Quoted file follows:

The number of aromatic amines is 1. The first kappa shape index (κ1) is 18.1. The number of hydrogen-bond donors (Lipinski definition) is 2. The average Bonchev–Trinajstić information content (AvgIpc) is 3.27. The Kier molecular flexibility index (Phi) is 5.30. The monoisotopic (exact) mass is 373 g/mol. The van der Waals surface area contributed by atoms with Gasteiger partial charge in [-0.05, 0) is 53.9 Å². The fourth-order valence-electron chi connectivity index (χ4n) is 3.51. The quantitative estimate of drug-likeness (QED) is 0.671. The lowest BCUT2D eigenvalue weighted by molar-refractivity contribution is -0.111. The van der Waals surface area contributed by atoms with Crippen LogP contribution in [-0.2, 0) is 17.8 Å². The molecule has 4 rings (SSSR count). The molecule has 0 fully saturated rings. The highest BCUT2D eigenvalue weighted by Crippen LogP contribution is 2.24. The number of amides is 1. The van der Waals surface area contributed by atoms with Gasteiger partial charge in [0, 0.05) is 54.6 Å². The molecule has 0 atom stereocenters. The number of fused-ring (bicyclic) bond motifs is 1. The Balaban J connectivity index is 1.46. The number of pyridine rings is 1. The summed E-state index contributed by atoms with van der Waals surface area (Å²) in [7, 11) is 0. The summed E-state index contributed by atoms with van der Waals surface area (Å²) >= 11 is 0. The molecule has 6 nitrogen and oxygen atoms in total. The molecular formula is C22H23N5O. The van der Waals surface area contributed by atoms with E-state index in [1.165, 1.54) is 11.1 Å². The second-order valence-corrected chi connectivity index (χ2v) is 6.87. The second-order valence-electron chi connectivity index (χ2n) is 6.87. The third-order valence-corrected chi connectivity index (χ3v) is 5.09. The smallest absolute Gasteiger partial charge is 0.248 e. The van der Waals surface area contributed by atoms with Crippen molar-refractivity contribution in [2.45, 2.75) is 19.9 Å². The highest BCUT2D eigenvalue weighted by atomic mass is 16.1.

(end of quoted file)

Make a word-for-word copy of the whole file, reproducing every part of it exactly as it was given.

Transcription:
The number of aromatic amines is 1. The first kappa shape index (κ1) is 18.1. The number of hydrogen-bond donors (Lipinski definition) is 2. The average Bonchev–Trinajstić information content (AvgIpc) is 3.27. The Kier molecular flexibility index (Phi) is 5.30. The monoisotopic (exact) mass is 373 g/mol. The van der Waals surface area contributed by atoms with Gasteiger partial charge in [-0.05, 0) is 53.9 Å². The fourth-order valence-electron chi connectivity index (χ4n) is 3.51. The quantitative estimate of drug-likeness (QED) is 0.671. The lowest BCUT2D eigenvalue weighted by molar-refractivity contribution is -0.111. The van der Waals surface area contributed by atoms with Crippen LogP contribution in [-0.2, 0) is 17.8 Å². The molecule has 4 rings (SSSR count). The molecule has 0 fully saturated rings. The highest BCUT2D eigenvalue weighted by Crippen LogP contribution is 2.24. The number of amides is 1. The van der Waals surface area contributed by atoms with Gasteiger partial charge in [0, 0.05) is 54.6 Å². The molecule has 0 atom stereocenters. The number of fused-ring (bicyclic) bond motifs is 1. The Balaban J connectivity index is 1.46. The number of pyridine rings is 1. The summed E-state index contributed by atoms with van der Waals surface area (Å²) in [7, 11) is 0. The summed E-state index contributed by atoms with van der Waals surface area (Å²) >= 11 is 0. The molecule has 6 nitrogen and oxygen atoms in total. The molecular formula is C22H23N5O. The van der Waals surface area contributed by atoms with E-state index in [1.165, 1.54) is 11.1 Å². The second-order valence-corrected chi connectivity index (χ2v) is 6.87. The second-order valence-electron chi connectivity index (χ2n) is 6.87. The third-order valence-corrected chi connectivity index (χ3v) is 5.09. The smallest absolute Gasteiger partial charge is 0.248 e. The van der Waals surface area contributed by atoms with Crippen molar-refractivity contribution in [2.45, 2.75) is 19.9 Å². The highest BCUT2D eigenvalue weighted by atomic mass is 16.1.